Jahmm (pronounced "jam"), is a Java implementation of Hidden Markov Model (HMM) related algorithms. It's been designed to be easy to use and general purpose. This library is reasonably efficient, meaning that the complexity of the implementation of the algorithms involved is that given by the theory. However, when a choice must be made between code readability and efficiency, readability has been chosen. It is thus ideal in research (because algorithms can easily be modified) and as an academic tool. It gives an implementation of the Viterbi, Forward-Backward, Baum-Welch and K-Means algorithms, among others.

Image 1 - The Results of a HMM Model 1

Hidden Markov models can also be applied in temporal pattern recognition such as speech, handwriting, gesture recognition, part-of-speech tagging, musical score following, partial discharges and bioinformatics.

3.2 Dynamic time warping (DTW)-based speech recognition2

Dynamic time warping is an approach that was historically used for speech recognition but has now largely been displaced by the more successful HMM-based approach. Dynamic time warping is an algorithm for measuring similarity between two sequences which may vary in time or speed. For instance, similarities in walking patterns would be detected, even if in one video the person was walking slowly and if in another they were walking more quickly, or even if there were accelerations and decelerations during the course of one observation. DTW has been applied to video, audio, and graphics - indeed, any data which can be turned into a linear representation can be analyzed with DTW. In general, it is a method that allows a computer to find an optimal match between two given sequences (e.g. time series) with certain restrictions, i.e. the sequences are "warped" non-linearly to match each other. This sequence alignment method is often used in the context of hidden Markov models.

Image 2 - The Results of a DTW Model 1

3.3 Other Engines

Apart from the HMM & DTW Models, other companies have come up with their own range of speech recognition systems/software. These include:

Microsoft Corporation (Microsoft Voice Command)

Nuance Communications (Nuance Voice Control)

Vito Technology (VITO Voice2Go)

Speereo Software (Speereo Voice Translator)

and SVOX.

With Microsoft implementing their TAPI & SAPI applications in their latest Operating Systems such as Windows Vista and Windows 7 Platform, Speech Recognition is quickly becoming the most important aspect of all modern Operating Systems, thus, making more & more users rely on speech recognition systems.

Project Approach

Project approach covers the methodologies considered to develop the given project. As with every project, at the beginning there are many options available, but once that decision to use a specific methodology is finalized, then there is no turning back and one has to stick with the initial decision with all heart & soul. Same was the scenario, at the beginning of the given Project. Many options were available to the developer's disposal (me), out of which the most suitable & appropriate approach was selected, after numerous meetings with the supervisor, as to which option to consider.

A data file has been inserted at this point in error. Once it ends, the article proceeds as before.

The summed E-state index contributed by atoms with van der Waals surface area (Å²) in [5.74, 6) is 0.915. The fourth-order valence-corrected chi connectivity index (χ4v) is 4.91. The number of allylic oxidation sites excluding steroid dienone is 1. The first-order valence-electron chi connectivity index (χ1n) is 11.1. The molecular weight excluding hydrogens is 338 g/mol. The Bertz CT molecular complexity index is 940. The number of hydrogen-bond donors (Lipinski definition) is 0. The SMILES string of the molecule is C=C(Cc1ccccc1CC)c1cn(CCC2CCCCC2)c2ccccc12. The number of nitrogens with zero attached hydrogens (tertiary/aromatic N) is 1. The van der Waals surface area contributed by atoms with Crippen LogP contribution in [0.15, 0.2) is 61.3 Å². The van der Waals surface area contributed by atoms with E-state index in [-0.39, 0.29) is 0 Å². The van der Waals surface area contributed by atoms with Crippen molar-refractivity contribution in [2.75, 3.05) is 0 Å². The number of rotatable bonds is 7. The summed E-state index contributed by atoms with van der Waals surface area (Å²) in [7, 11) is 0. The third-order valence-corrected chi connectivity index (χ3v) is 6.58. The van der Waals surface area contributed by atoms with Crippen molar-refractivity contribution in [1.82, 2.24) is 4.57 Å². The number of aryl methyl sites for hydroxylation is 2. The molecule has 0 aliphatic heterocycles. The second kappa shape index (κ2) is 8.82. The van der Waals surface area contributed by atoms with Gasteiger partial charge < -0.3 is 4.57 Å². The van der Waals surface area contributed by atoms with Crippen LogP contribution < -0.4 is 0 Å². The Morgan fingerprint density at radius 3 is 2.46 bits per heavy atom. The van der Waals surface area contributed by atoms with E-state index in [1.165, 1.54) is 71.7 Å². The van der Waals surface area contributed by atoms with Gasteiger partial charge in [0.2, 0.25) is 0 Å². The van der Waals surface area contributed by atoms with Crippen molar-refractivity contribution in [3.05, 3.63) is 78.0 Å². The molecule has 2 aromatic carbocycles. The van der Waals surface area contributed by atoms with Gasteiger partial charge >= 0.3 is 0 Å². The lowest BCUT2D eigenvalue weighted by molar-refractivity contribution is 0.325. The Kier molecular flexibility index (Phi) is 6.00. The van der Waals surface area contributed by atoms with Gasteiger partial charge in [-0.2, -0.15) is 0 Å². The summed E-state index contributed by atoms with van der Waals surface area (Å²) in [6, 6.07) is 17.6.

Option 1 Currently there are two options that I consider giving importance to. One is focusing on the Hidden Makrov Models, which are based on Fourier Trans/Series and the other one is researching Microsoft (MSDN) library online for component object modelling (COM).

If the first option is finalized with my supervisor, then, the system would entirely be based on algorithms and measuring of each corresponding byte the given three sound files will represent. By calculating the frequency (highs & lows) of the entire sound file, i'll be able to get the sound file in a mathematical form, which can then be compared with the rest of the sound files (which will also be converted into binary for comparison).

Option 2 The other option, if finalized, would mean looking into the already existing APIs in the Microsoft Developers Library and somehow incorporating them to read the given three sound files. Once they are loaded into the API, the API would use its algorithms to match patterns and compare the two non-native English sentences with the native one. The output can then be displayed on a bar/oscilloscope chart, with the percentage of accuracy of the non-native sentences, when compared to the native one, displayed in numbers as well.

Another Option? Another option, a simpler and less accurate one, would be to read in all alphabets in all words in the given sentences and to convert them to ASCII codes. Once in ASCII, they can be converted to binary easily and once in binary, they can be compared against each other easily. But this would be the least accurate option, as no use of any algorithms would be involved and the whole system would be based on the pre-fed binary for each word/alphabet.

Time Scale:

The timescale of the Project, from beginning till the end, is 6 months. I submitted my Final/Revised Project Proposal on 19th October 2010, and the Project is due by 30th April. This gives me another one and a half months to develop and test the system.

Target Audience & Benefits

As this is not a complete software package, so there are no direct target audience involved. But, if the Project is successful, my research and work can be re-used to built-upon from, to make a completely automated voice recognition system; that could record queries, understand each word said to it and then find the solution to that query and read it back to the user.

Following is the List of uses of Voice/Speech Recognition Technology:

Cost cutting - Cost savings for organization that have telephone based customer services/call centres, has to top the list of Advantages of Speech Recognition System.